What would you like to know? Sarah Walker Caron is an award winning journalist, freelance writer and editor. She lives a happy life in Maine with her two children, where they love to hike, traditional parenting the beaches and have lots of silly fun.
Modern baby names can lead to some very, shall we say, interesting choices. Sure, it’s great to be edgy and push the envelope, but trends also tend to come and go — and baby names are no exception. Something that seems super-hip now can later become the bad kind of standout. Sometimes, it’s nice to just rely on the classics.
So we thumbed through the history books and gathered up names from the Victorian era to the Roaring ’20s to the Rockin’ ’50s. Elegant and timeless, these are names you’re not going to forget anytime soon. Victorian-chic baby names According to the Social Security Administration, these were the most popular baby names of the 1880s. A version of this article was originally published in February 2016. The Cutest Baby Onesie for Every U. Want to Help Prevent School Shootings? Reach your target audience with Cision PRWeb DIY online distribution tools.
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William Sears advises mothers to carry their baby on the body as often as possible. In family sociology, attachment parenting is considered to be the most striking manifestation of intensive mothering or New momism. William Sears came to the term “attachment parenting” in 1982 by reading Liedloff. Initially, he referred to his new philosophy as “the new continuum concept” and “immersion mothering”.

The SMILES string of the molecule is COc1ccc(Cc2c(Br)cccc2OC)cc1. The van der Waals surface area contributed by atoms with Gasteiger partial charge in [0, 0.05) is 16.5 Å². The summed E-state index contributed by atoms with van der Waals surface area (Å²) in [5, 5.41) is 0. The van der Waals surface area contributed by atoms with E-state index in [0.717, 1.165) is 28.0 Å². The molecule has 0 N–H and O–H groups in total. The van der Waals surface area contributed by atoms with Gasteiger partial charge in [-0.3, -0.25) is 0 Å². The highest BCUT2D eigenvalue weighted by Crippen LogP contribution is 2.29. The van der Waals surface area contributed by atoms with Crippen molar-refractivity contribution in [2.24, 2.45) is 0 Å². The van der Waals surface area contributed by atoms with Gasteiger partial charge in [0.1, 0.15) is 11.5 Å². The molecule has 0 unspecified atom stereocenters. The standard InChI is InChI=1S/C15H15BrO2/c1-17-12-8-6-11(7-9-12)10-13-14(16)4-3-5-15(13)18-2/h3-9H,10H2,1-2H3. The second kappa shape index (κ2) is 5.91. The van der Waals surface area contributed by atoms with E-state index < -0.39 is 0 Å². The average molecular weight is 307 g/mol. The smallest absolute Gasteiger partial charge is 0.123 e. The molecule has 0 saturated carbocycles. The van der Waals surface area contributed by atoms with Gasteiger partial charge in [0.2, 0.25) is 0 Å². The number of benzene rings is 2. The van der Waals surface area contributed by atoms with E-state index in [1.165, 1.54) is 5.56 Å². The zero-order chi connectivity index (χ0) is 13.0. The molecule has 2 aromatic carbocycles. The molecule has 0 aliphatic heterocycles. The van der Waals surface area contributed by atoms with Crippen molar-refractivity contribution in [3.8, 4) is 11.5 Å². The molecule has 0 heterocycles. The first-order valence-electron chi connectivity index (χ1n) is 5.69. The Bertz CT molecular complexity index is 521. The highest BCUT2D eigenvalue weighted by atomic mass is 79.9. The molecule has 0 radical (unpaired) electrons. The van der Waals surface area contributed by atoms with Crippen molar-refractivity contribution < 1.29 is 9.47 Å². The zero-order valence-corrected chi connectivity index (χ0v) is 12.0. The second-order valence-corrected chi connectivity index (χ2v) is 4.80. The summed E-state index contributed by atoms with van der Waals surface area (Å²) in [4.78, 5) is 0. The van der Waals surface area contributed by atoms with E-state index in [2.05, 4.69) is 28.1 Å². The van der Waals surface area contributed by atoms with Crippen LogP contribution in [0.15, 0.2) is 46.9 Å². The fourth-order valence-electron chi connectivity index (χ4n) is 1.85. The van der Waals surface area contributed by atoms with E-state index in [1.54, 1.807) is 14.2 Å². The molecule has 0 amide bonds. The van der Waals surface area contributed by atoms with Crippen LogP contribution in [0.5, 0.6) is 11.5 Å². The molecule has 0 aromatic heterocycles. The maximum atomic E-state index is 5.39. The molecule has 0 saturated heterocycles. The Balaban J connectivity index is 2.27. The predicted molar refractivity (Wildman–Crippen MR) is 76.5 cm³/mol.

When he published his book Creative Parenting in 1982, the concept was largely elaborate already. I realized we needed to change the term to something more positive, so we came up with AP, since the Attachment Theory literature was so well researched and documented, by John Bowlby and others. In 1993, William Sears and Martha Sears published The Baby Book which became the first comprehensive manual for AP-parents and which was occasionally dubbed “the attachment parenting bible”. In the same year as Sears and Sears’ Attachment Parenting Book, Jan Hunt published her essay collection The Natural Child. Hunt who sees herself as a child advocate, campaigned in this book not only for attachment parenting, but also for unschooling. Like before him the founders of attachment theory, Mary Ainsworth in particular, William Sears teaches that a strong mother-child-attachment emerges from contingency, that is of emotional attunement of mother and child, which again is based on the mother’s sensitivity.